iii. Are there potential problems caused by complicated rules surrounding retainers not made at the solicitors’ offices? How many of those working in the field of legal costs are really 100% up to speed on this?

iv. I previously mentioned Cook on Costs 2010, page 438, reporting on a Costs Practitioners’ Group meeting at the SCCO “whose view was that while Grade D fee earners might be able to draw straightforward bills of under £10,000, all other bills ought to be drafted by a Grade C fee earner, since costs are a technical matter, and matters such as the operation of the indemnity principle need more experience than a Grade D fee earner is likely to possess”. (I am note sure the Group really did say this but it is clearly Cook on Costs’ view.) The question of whether there ultimately has been a breach of the indemnity principle – eg is any given CFA invalid – may well be a complex and unpredictable question. However, the basic indemnity principle should not be complex to understand and, in my view, those who have not grasped the principle within the first few days of starting to be taught legal costs law have no place practising in costs at any level. Nevertheless, the fact that a work such as Cook on Costs expresses this view does suggest that there probably are some working in the field of legal costs who do not understand the indemnity principle (and I fear this may be correct) and really does beg the question as to what we are to judge “competence” by.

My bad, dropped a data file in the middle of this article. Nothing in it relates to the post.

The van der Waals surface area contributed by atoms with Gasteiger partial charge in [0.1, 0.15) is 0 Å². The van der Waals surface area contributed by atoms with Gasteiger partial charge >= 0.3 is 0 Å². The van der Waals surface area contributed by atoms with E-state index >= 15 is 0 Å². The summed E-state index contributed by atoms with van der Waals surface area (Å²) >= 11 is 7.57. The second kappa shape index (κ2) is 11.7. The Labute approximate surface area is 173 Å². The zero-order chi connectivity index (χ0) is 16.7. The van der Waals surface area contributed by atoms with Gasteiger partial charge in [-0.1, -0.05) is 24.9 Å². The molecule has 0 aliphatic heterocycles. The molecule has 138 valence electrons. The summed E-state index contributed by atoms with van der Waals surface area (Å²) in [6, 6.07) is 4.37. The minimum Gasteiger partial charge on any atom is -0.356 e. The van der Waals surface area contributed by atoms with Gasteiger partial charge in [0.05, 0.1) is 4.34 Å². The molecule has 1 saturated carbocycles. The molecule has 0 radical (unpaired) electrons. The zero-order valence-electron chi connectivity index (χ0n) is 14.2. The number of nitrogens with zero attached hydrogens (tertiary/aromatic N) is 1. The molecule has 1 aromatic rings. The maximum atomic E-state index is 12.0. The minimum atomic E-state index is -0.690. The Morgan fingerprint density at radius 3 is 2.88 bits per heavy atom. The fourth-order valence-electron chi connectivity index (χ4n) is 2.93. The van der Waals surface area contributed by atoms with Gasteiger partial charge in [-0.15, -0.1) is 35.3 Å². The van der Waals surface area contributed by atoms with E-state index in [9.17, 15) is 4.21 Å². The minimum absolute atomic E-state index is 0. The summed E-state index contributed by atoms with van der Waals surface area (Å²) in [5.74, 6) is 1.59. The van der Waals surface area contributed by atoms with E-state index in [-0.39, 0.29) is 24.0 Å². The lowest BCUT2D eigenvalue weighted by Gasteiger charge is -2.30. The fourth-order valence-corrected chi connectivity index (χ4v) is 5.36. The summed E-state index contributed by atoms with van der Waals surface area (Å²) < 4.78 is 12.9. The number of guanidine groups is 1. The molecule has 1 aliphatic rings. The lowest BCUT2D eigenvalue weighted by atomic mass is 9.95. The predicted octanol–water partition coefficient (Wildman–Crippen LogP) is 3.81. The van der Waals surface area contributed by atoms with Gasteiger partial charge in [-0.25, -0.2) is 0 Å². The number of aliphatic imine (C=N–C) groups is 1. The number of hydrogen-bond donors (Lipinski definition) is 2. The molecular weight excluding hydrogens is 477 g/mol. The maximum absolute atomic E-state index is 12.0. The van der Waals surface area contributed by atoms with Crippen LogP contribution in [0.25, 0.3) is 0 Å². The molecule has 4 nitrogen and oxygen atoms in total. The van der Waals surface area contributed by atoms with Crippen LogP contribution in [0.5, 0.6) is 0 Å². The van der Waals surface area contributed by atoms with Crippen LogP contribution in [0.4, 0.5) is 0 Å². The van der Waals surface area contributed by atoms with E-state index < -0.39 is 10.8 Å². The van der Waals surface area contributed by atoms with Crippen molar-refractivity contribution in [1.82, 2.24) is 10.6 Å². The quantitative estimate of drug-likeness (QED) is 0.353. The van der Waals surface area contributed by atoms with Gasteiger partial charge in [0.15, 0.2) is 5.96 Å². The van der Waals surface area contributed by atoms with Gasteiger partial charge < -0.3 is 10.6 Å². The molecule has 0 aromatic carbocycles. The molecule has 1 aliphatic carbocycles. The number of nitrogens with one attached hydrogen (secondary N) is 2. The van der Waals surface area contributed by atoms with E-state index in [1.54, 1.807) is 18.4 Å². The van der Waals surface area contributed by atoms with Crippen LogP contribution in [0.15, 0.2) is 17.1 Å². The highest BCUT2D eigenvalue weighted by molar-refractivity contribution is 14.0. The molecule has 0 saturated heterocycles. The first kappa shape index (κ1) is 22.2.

2. The ability to recognise a serious challenge when it is raised in points of dispute. At that stage it may be necessary to seek assistance from someone more experienced/specialised. Unfortunately, experience suggests that the seriousness of a challenge, to a retainer for example, is often not appreciated until a day or two before a detailed assessment hearing, when the matter is presumably referred up the chain. Worse, sometimes the seriousness of the challenge is not appreciated until the end of the detailed assessment when costs have been disallowed in their entirety. At this stage the receiving party has to purse the unsatisfactory course of trying to appeal the matter and bring in specialist costs counsel.

3. The ability to deal with any of the unexpected arguments that can arise during a detailed assessment hearing. This can arise in all types of advocacy and is the cornerstone of the “competent” advocate. This is not a skill that comes easily, except to a gifted few, and the limited amount of advocacy that the majority of us undertake in the role of law costs draftsmen brings limited opportunity to learn by experience. As a reader commented on a previous post: “the young barrister is in court almost every day, perfecting his craft. How can costs draftsmen compete?”.